Voluntourism: Overseas volunteer trips often hurt more than they help

Daniela Papi has a great post on the many problems with “voluntourism,” or traveling to a foreign country to do volunteer work. She points out that most volunteers don’t know much about the local culture, you don’t speak the language and don’t have relevant skills, and this makes it very difficult to find work that’s useful. Given these constraints, it’s entirely possible that the work you’re doing overseas (for example, painting or building houses) is displacing local labor, and that the money you’re spending can be put to much better use.
“I really did travel with a tour company that decided to allow us to paint the school that was on their bike route. We painted it poorly, I must say, as we rushed to complete it in one day (and most of us felt too tired to put in a big effort). We probably spent $200 on paint (25% of which we dropped on the floor). The project was in rural Thailand, and $200 could have probably bought a lot of educational resources, hired a few teachers for a month, or done a list of other things which would have added more educational value than our patchy blue paint job. If they insisted on painting, if they had instead funded $3000 towards a locally identified educational need (for example, a weekly life-skills training course), plus bought $200 worth of paint, at least then our combined efforts would have been more than just the blue paint on the floor.”
Voluntourism creates an unhealthy culture:
“As Saundra has told us over and over again and as I have learned through seeing the negative effects of an unbridled tourism culture of giving things away “to the poor people”, giving things to people is never going to solve their problems. Instead, it can destroy local markets, create community jealousies, and create a culture of dependency.”
Tour companies don’t monitor projects effectively:
“A tour company in India allowed tourists to hand out goats to families on their tours. In the middle of the tour, a person from a nearby village came and told the director that the man who had been put in charge of choosing which poor families should get the goats had been charging the families for the goats for years. The tour company had been making their English speaking tour guide rich, were not helping “the poorest of the poor” that they claimed to be, and had furthered corruption and mistrust in the village.”
“There are many orphanages in Cambodia which take volunteers to teach English. Some come for a few weeks, others for a few days. When they leave, the classes have no teacher, there is no curriculum to ensure that the students aren’t learning “Head, Shoulders, Knees, and Toes” every day, and the school is not better able to solve its own problems in the future because of the volunteer’s visit. If skilled teachers had spent time teaching English teachers English, they would have improved the system at least slightly, but sadly, everyone just wants to pet the cute kids.” Last but not least, the tours “foster moral imperialism” among volunteers:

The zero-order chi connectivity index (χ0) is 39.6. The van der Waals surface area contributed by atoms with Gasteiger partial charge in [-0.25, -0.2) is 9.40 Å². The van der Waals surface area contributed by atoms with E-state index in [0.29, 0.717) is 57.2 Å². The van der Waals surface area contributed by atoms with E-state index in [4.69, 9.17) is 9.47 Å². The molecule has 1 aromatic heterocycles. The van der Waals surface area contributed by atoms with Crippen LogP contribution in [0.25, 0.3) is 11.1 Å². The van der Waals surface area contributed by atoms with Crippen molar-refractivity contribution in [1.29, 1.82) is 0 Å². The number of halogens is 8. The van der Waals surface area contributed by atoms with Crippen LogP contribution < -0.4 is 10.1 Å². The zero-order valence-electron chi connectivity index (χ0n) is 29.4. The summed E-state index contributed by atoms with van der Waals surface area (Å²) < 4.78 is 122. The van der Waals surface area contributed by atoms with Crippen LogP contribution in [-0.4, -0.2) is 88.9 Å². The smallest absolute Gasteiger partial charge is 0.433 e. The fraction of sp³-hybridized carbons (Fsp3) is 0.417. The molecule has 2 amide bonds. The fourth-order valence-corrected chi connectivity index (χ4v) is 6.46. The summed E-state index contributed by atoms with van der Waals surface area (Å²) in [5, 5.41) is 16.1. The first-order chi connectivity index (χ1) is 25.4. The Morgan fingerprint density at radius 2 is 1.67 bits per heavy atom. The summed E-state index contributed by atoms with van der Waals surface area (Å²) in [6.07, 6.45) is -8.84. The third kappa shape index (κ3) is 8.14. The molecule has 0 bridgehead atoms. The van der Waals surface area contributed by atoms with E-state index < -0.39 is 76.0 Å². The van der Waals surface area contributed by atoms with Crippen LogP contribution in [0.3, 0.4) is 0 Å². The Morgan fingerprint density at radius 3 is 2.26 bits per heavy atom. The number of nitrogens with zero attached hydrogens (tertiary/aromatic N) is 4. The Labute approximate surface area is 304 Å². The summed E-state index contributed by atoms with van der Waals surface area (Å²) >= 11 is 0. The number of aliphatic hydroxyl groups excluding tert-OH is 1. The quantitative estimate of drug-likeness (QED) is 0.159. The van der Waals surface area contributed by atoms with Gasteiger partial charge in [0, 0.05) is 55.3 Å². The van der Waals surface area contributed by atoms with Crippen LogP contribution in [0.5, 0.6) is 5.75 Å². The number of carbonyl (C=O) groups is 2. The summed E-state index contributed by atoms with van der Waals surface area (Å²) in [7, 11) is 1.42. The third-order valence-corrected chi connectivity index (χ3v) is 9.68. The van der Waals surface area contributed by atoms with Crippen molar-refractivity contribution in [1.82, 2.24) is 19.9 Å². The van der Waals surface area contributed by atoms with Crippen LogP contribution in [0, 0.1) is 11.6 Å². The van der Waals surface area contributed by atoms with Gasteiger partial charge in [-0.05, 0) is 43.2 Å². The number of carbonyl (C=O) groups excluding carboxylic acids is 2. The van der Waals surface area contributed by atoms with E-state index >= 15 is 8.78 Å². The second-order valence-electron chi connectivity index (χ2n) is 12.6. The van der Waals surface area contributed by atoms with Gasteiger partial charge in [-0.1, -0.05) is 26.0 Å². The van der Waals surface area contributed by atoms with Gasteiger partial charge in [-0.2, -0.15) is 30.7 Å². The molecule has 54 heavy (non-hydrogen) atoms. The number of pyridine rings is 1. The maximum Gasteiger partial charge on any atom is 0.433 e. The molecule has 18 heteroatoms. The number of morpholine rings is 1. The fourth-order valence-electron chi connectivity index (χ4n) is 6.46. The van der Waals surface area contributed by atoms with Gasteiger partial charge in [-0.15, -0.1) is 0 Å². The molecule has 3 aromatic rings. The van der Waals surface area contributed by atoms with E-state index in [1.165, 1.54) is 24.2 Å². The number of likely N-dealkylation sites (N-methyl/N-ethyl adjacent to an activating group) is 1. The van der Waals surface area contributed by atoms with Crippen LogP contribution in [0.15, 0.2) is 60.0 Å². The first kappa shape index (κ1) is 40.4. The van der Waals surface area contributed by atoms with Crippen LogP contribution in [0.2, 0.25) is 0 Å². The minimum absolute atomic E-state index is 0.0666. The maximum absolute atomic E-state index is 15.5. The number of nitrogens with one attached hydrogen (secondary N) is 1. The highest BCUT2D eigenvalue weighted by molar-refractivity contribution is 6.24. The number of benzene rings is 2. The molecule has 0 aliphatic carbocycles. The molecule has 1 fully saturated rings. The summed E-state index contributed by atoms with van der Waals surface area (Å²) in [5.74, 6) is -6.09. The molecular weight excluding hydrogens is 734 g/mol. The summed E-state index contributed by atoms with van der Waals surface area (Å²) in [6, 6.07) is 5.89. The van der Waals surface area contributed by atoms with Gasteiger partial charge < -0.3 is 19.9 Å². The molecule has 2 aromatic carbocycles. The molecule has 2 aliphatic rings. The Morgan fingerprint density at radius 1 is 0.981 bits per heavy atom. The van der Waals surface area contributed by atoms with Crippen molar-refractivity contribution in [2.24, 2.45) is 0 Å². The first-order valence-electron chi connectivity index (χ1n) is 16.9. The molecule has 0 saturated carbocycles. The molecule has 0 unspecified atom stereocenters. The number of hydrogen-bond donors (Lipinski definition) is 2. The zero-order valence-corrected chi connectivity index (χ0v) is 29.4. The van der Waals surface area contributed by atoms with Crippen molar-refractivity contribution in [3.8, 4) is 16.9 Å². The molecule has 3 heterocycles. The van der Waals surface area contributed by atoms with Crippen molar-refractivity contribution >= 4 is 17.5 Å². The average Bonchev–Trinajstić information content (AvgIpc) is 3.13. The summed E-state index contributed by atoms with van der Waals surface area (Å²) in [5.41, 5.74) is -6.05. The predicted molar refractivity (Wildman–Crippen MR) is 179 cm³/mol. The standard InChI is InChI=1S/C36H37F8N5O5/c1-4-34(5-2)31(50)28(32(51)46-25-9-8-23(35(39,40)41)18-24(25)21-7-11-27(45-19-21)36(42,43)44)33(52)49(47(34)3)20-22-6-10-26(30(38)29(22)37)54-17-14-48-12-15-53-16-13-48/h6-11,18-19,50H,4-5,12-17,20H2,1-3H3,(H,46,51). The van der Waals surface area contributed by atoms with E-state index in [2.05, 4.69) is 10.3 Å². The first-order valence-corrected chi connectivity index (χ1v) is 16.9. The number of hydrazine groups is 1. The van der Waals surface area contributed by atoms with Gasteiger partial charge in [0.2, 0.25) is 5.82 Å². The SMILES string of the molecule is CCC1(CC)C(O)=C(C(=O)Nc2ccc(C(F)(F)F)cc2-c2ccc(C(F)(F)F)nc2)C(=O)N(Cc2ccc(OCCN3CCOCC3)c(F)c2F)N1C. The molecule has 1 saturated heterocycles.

This one is the biggest problem I think, but the least talked about. We assume, because we come from wealthier places with better education systems, that we can come into any new place without knowing much about the culture or the people, and we can fix things. We can’t! THEY, the people who live there and know the place well, can. Our job in the development world can and should be to support them in doing so. So, we can’t assume we can come do it for them and “save the babies” by visiting an orphanage for a few hours on our trip to India. And we sure shouldn’t think that our time is oh so valuable that we should fundraise money to pay for OUR flights to go paint a school poorly. My job, in running a tour operation, is to educate travelers on at least these two points: improvements take time, and the people we are visiting have just as much—if not more—to teach us as we have to teach them.
The bottom line is that “voluntourists” are more interested in showing that they care than in actually helping make a difference. This is one reason why I could never be a college admissions officer; I would reject outright any student that wrote about this sort of work in glowing terms (and I know many do). I was pretty careful in vetting organizations at the beginning of the trip, and I know that the organization I’m working for does things the right way. I don’t have any illusions about the value of the work I’m doing. I tend to think of the main point of my trip as spending time traveling, learning about a different culture and trying to learn several specific skills. It became clear very quickly that I don’t know much about the culture, and I definitely don’t know enough Hindi to get by. I do have some useful skills; I’ve been spending more than my fair share of time doing things for the NGO that I am good at, in particular redesigning their website to attract more money in donations (the revenue from which, when complete, will far exceed the cost of the plane flight), and writing grant proposals in English. Traveling to a foreign country is an excellent experience and I recommend it, if you or your parents have the means. The longer you can stay the better, but even if you can only go for one week, don’t pay for one of these trips though. Aim for one of the smaller cities, then a month before you leave, buy a phrasebook and practice. Once you get there, rent a bike/car and get out into the countryside, eat the local food and try your best to make conversation.

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